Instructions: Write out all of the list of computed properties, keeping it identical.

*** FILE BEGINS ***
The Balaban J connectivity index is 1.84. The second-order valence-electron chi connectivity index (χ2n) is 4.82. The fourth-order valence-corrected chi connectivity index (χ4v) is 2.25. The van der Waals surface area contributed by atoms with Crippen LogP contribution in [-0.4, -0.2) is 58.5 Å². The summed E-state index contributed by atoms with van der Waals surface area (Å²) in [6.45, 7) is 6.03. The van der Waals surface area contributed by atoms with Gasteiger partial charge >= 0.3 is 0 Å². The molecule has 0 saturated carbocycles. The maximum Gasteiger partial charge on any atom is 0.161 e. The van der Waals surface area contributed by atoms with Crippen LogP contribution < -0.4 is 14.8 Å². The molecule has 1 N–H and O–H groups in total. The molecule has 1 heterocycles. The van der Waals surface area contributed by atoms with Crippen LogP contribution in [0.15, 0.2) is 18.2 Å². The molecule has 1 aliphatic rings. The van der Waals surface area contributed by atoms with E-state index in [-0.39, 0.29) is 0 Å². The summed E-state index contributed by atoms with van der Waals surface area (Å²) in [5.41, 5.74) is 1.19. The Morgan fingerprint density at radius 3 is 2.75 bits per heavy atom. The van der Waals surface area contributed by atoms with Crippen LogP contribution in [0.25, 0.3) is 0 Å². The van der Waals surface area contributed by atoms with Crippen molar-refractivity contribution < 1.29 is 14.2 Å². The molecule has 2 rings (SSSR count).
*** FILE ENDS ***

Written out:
The Balaban J connectivity index is 1.84. The second-order valence-electron chi connectivity index (χ2n) is 4.82. The fourth-order valence-corrected chi connectivity index (χ4v) is 2.25. The van der Waals surface area contributed by atoms with Crippen LogP contribution in [-0.4, -0.2) is 58.5 Å². The summed E-state index contributed by atoms with van der Waals surface area (Å²) in [6.45, 7) is 6.03. The van der Waals surface area contributed by atoms with Gasteiger partial charge >= 0.3 is 0 Å². The molecule has 0 saturated carbocycles. The maximum Gasteiger partial charge on any atom is 0.161 e. The van der Waals surface area contributed by atoms with Crippen LogP contribution < -0.4 is 14.8 Å². The molecule has 1 N–H and O–H groups in total. The molecule has 1 heterocycles. The van der Waals surface area contributed by atoms with Crippen LogP contribution in [0.15, 0.2) is 18.2 Å². The molecule has 1 aliphatic rings. The van der Waals surface area contributed by atoms with E-state index in [-0.39, 0.29) is 0 Å². The summed E-state index contributed by atoms with van der Waals surface area (Å²) in [5.41, 5.74) is 1.19. The Morgan fingerprint density at radius 3 is 2.75 bits per heavy atom. The van der Waals surface area contributed by atoms with Crippen LogP contribution in [0.25, 0.3) is 0 Å². The van der Waals surface area contributed by atoms with Crippen molar-refractivity contribution < 1.29 is 14.2 Å². The molecule has 2 rings (SSSR count).